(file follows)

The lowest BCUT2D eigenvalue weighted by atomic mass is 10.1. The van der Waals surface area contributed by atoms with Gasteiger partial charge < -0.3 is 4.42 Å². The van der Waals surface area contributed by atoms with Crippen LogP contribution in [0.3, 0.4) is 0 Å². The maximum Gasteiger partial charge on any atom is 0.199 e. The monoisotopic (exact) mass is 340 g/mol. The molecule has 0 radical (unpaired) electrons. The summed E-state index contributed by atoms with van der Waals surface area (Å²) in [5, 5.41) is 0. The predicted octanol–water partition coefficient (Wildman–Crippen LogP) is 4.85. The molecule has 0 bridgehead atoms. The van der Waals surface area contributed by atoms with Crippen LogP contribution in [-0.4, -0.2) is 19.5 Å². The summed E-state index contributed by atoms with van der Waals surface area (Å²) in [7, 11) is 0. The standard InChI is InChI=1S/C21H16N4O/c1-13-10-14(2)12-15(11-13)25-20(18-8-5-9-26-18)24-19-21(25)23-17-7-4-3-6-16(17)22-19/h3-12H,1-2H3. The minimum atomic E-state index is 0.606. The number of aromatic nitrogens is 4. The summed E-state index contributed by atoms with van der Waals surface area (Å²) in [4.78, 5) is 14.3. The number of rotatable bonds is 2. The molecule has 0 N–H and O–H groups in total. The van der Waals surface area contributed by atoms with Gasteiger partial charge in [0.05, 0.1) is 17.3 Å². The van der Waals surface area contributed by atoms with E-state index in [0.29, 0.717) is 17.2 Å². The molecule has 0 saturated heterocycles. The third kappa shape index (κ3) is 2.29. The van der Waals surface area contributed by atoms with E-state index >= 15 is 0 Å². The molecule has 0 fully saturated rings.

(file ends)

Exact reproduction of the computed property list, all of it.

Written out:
The lowest BCUT2D eigenvalue weighted by atomic mass is 10.1. The van der Waals surface area contributed by atoms with Gasteiger partial charge < -0.3 is 4.42 Å². The van der Waals surface area contributed by atoms with Crippen LogP contribution in [0.3, 0.4) is 0 Å². The maximum Gasteiger partial charge on any atom is 0.199 e. The monoisotopic (exact) mass is 340 g/mol. The molecule has 0 radical (unpaired) electrons. The summed E-state index contributed by atoms with van der Waals surface area (Å²) in [5, 5.41) is 0. The predicted octanol–water partition coefficient (Wildman–Crippen LogP) is 4.85. The molecule has 0 bridgehead atoms. The van der Waals surface area contributed by atoms with Crippen LogP contribution in [-0.4, -0.2) is 19.5 Å². The summed E-state index contributed by atoms with van der Waals surface area (Å²) in [7, 11) is 0. The standard InChI is InChI=1S/C21H16N4O/c1-13-10-14(2)12-15(11-13)25-20(18-8-5-9-26-18)24-19-21(25)23-17-7-4-3-6-16(17)22-19/h3-12H,1-2H3. The minimum atomic E-state index is 0.606. The number of aromatic nitrogens is 4. The summed E-state index contributed by atoms with van der Waals surface area (Å²) in [4.78, 5) is 14.3. The number of rotatable bonds is 2. The molecule has 0 N–H and O–H groups in total. The van der Waals surface area contributed by atoms with Gasteiger partial charge in [0.05, 0.1) is 17.3 Å². The van der Waals surface area contributed by atoms with E-state index in [0.29, 0.717) is 17.2 Å². The molecule has 0 saturated heterocycles. The third kappa shape index (κ3) is 2.29. The van der Waals surface area contributed by atoms with E-state index >= 15 is 0 Å². The molecule has 0 fully saturated rings.